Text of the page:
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Consumer Perceptions of Eco-friendly and Sustainable Terms

Published online by Cambridge University Press:  15 September 2016

Benjamin Campbell*
Department of Agricultural and Resource Economics at University of Connecticut
Hayk Khachatryan
Department of Food and Resource Economics at Mid-Florida Research and Education Center, University of Florida
Bridget Behe
Department of Horticulture at Michigan State University
Jennifer Dennis
Department of Horticulture and Landscape Architecture and the Department of Agricultural Economics at Purdue University
Charles Hall
Department of Horticultural Sciences at Texas A&M University
Correspondence: University of Connecticut, Department of Agricultural and Resource Economics ▪ 1376 Storrs Road, Unit 4021 ▪ Storrs, CT 06269 ▪ Phone 860.486.1925 ▪ Email
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Common marketing strategies include emphasizing products’ “green” or environmentally friendly attributes and characteristics to appeal to a growing market of environmentally conscious consumers. While previous studies have used product labels such as “eco-friendly,” “environmentally friendly,” and “sustainable” to investigate consumer preferences, relatively little is known about how consumer perceptions as a pre-decision mechanism impact their preferences and choice behaviors. Using data collected through an online survey of U.S. and Canadian consumers, we investigate systematic differences in individuals’ perceptions of the terms “eco-friendly” and “sustainable.” Marketing implications for the food and green (i.e., greenhouse/nursery producers, suppliers, and retailers) industries are discussed.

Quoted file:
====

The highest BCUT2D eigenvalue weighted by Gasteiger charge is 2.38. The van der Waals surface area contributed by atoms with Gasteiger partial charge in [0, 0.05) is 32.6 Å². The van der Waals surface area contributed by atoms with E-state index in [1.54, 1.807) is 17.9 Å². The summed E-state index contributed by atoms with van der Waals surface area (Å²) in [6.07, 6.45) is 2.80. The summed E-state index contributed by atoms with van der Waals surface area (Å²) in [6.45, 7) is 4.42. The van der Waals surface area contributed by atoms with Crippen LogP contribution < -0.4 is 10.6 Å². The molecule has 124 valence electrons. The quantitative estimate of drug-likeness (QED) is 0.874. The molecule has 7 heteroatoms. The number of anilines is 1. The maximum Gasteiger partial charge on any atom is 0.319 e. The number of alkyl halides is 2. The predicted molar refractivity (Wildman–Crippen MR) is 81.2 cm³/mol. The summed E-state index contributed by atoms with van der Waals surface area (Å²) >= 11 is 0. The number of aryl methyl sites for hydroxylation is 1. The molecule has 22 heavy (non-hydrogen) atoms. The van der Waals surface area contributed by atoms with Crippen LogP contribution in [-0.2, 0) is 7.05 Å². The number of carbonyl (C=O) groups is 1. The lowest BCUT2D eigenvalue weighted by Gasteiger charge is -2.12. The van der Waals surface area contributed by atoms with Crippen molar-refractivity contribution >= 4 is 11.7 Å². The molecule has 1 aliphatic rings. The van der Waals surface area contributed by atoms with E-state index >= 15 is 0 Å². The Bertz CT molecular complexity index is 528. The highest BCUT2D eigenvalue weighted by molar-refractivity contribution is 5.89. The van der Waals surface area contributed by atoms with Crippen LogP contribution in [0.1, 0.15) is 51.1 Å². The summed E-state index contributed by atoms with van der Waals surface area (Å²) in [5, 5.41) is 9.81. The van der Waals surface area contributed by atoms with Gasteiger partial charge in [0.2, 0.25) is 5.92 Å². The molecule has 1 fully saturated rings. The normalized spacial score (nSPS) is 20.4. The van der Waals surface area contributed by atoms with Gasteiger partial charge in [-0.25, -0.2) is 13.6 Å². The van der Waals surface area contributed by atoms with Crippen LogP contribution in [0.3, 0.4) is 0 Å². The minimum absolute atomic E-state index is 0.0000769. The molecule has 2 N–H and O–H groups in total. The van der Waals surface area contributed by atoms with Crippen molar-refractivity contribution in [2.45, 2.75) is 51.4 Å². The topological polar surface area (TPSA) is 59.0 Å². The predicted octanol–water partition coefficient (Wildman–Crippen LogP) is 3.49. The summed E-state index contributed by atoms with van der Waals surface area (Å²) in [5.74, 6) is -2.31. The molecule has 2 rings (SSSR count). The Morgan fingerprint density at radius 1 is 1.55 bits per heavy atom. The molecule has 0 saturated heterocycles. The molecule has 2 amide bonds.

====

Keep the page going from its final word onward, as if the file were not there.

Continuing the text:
Research Article
Copyright © 2015 Northeastern Agricultural and Resource Economics Association 

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